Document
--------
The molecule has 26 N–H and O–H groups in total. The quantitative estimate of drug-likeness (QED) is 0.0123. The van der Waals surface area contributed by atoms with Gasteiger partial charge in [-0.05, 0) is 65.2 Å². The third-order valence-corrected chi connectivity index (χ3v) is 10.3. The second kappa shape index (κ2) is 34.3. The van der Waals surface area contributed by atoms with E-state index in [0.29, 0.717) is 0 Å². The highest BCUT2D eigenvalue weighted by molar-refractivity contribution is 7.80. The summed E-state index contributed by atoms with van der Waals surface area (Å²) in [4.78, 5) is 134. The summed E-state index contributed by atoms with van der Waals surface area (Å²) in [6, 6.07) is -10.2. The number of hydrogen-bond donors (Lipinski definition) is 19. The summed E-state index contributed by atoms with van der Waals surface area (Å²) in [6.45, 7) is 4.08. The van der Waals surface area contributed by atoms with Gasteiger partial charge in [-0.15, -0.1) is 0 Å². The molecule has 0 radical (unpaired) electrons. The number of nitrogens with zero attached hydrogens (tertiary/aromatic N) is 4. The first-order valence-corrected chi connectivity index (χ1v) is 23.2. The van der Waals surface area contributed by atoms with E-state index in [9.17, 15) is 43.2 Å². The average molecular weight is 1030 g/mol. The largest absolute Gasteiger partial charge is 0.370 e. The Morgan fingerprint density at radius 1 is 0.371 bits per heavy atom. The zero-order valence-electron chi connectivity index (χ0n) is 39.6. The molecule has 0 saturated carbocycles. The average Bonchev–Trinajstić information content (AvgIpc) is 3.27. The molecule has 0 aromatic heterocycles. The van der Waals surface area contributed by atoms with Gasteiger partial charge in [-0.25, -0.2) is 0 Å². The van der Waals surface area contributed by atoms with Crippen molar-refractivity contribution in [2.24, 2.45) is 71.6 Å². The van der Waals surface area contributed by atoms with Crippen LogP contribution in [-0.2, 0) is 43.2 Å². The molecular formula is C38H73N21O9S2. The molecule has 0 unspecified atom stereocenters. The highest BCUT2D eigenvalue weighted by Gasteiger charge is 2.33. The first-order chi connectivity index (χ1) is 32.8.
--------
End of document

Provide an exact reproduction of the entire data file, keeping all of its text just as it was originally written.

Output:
The molecule has 26 N–H and O–H groups in total. The quantitative estimate of drug-likeness (QED) is 0.0123. The van der Waals surface area contributed by atoms with Gasteiger partial charge in [-0.05, 0) is 65.2 Å². The third-order valence-corrected chi connectivity index (χ3v) is 10.3. The second kappa shape index (κ2) is 34.3. The van der Waals surface area contributed by atoms with E-state index in [0.29, 0.717) is 0 Å². The highest BCUT2D eigenvalue weighted by molar-refractivity contribution is 7.80. The summed E-state index contributed by atoms with van der Waals surface area (Å²) in [4.78, 5) is 134. The summed E-state index contributed by atoms with van der Waals surface area (Å²) in [6, 6.07) is -10.2. The number of hydrogen-bond donors (Lipinski definition) is 19. The summed E-state index contributed by atoms with van der Waals surface area (Å²) in [6.45, 7) is 4.08. The van der Waals surface area contributed by atoms with Gasteiger partial charge in [-0.15, -0.1) is 0 Å². The molecule has 0 radical (unpaired) electrons. The number of nitrogens with zero attached hydrogens (tertiary/aromatic N) is 4. The first-order valence-corrected chi connectivity index (χ1v) is 23.2. The van der Waals surface area contributed by atoms with E-state index in [9.17, 15) is 43.2 Å². The average molecular weight is 1030 g/mol. The largest absolute Gasteiger partial charge is 0.370 e. The Morgan fingerprint density at radius 1 is 0.371 bits per heavy atom. The zero-order valence-electron chi connectivity index (χ0n) is 39.6. The molecule has 0 saturated carbocycles. The average Bonchev–Trinajstić information content (AvgIpc) is 3.27. The molecule has 0 aromatic heterocycles. The van der Waals surface area contributed by atoms with Gasteiger partial charge in [-0.25, -0.2) is 0 Å². The van der Waals surface area contributed by atoms with Crippen molar-refractivity contribution in [2.24, 2.45) is 71.6 Å². The van der Waals surface area contributed by atoms with Crippen LogP contribution in [-0.2, 0) is 43.2 Å². The molecular formula is C38H73N21O9S2. The molecule has 0 unspecified atom stereocenters. The highest BCUT2D eigenvalue weighted by Gasteiger charge is 2.33. The first-order chi connectivity index (χ1) is 32.8.